But where most dystopias come from the time where the despotic power is well-entrenched and someone, say a fireman, or Winston, or a rogue pig, or a young woman, whatever, rubs up against the strictures they'd never previously considered to be constrictive or fascist, this is, like Dollhouse, in the before times. Where someone could stop the dystopia with the right words at the right moment.
The dystopia here is not that far off our own world of social media, where quick gratification has replaced reflection for most people, and their lives are more and more full of obligations that social media places on them. I find this both interesting and a bit overblown. I'm certainly on board with worrying about how corporations are mediating our social media interactions, and even concerned when people become too wrapped up in responding to everything.
But the interconnectedness, by itself, not that scary to me. We've always traded information about each other, it is just the scope and the medium that are different this time. Gossip, in the sense of news about each other's lives, that's always been a part of community. It's finding the times to disconnect from community and just be alone that are increasingly missing, and so I am both on board with the worries of this dystopia and a little frustrated by it.
Of course, I've worked in sick workplace cultures, so the first day at that job, even when everyone's being all hunky-dory, the first hints of mandatory fun that appear would have made my antennae wave furiously. Wanting control of more than just the workday is a huge red flag. And then the next day, with the revelation of constant performance surveillance, impossible goals, and bullying the customers into giving you the responses you want? Out the door, slamming it behind me. I've been there, done that. Fuck that shit.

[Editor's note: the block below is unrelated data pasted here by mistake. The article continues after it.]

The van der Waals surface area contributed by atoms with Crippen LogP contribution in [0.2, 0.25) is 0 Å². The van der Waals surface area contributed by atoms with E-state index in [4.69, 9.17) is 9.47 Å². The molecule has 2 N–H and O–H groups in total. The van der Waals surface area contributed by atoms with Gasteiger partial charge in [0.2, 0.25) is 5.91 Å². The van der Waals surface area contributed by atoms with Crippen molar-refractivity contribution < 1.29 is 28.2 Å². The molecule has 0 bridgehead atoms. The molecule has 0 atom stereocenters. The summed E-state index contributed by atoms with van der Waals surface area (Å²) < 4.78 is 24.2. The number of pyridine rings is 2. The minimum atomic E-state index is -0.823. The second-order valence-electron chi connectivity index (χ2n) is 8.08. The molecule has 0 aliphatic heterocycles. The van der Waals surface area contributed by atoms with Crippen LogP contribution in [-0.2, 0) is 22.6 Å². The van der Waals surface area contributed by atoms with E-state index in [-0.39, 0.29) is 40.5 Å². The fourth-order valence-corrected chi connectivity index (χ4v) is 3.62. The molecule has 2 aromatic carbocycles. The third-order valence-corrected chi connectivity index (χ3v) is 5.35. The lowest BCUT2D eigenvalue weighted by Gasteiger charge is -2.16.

Any time someone tries to mask corporate Big Brother tactics as a friendly competition, or a way to track store numbers (why don't you look at the store numbers then?) or this fun thing we're doing? Out. Run. Gone.
So yeah, I'm a little sensitive. From the first pages, sick feeling in the stomach. This is not healthy.
This is why I'm not a corporate person. I want my non-work life to be my own. Hell, I want most of my work life to be under my own control. And I want to believe in what I'm doing. Which at least the big corporation offers to its non-reflective employees.
So this book made me uneasy, and sometimes it made me frustrated, both with main character and the sometimes overblown fears of social media, but then it equally often made me agree, with the dangers of quick surface thought rather than time to reflect and digest, and the mediation of our social media experience by corporations that definitely have ulterior motives. And add that to interference with the political system, and this became a very scary book.
Still, I'm not entirely convinced. But all dystopias have aspects of hyperbole about them. Underneath that, there are issues Eggers raises here that are serious ones, ones we should reflect on.
Even if the main character kept making me want to throttle her.